intrepid reviewer. I can tell you that Disc One contains an
audio commentary track, while there are a plethora of
featurettes on Disc Two. The section entitled "In Process of
Mr. Vengeance" had 30 minutes of featurettes entitled
Dactylology, Star Review, Special Makeup, and
Cameo Role. "My Boksu Story" has more featurettes and
filmographies, but their titles are in Korean. I can barely
write in English, so you'll have to check it out for yourself. Staff
Interview
contains what appear to be... wait for it... style="mso-bidi-font-weight: normal">staff interviews, as
well as cast profiles. Finally, the extras are rounded off with
some storyboards, audio clips, photo
galleries
, and
trailers.


For an English-language breakdown of the extra
material on this disc, check out href="http://www.koreanfilm.org/weekly/kfw6.html">Koreanfilm Weekly's review of
the DVD
.


Final
Thoughts:


Sympathy
For Mr. Vengeance
is, simply put, a brilliant film. While a tiny
handful of scenes could have used some tightening, this minor nitpick does not
detract from what is one of the most powerful movies I've seen in a long while.
Between this film, JSA, and Oldboy, st1 ns = "urn:schemas-microsoft-com:office:smarttags" />w:st="on">Chan-Woo w:st="on">Park has established himself as one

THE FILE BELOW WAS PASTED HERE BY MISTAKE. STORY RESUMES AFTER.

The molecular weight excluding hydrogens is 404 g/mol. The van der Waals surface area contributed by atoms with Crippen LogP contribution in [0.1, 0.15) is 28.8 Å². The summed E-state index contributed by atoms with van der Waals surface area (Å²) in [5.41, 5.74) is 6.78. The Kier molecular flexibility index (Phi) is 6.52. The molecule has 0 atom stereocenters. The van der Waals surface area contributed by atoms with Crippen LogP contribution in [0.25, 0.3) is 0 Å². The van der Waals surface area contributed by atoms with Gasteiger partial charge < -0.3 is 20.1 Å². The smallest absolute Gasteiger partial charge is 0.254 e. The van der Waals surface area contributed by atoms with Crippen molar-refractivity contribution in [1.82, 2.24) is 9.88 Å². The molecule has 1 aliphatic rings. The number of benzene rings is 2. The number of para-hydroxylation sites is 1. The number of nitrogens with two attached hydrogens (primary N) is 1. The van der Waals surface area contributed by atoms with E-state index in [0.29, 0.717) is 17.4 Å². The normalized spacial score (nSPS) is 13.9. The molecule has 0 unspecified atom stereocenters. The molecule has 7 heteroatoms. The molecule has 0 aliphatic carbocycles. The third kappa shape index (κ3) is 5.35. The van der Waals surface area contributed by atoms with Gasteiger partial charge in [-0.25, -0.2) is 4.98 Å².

of the most preeminent talents in world cinema. The DVD is a mixed bag... not so
much because it's of mediocre quality, but because it's apparently of amazing
quality - if you speak Korean. At least the film is subtitled in
English, which is truly this disc's selling point. Here's to hoping that a
version of this two-DVD set will become available for English-speaking fans. But
as this is bloody unlikely, grab your multi-region player and give style="COLOR: darkblue">Sympathy For Mr. Vengance your undivided
attention.


C O N T E N T

V I D E O

A U D I O

E X T R A S

R E P L A Y

A D V I C E
Highly Recommended

E - M A I L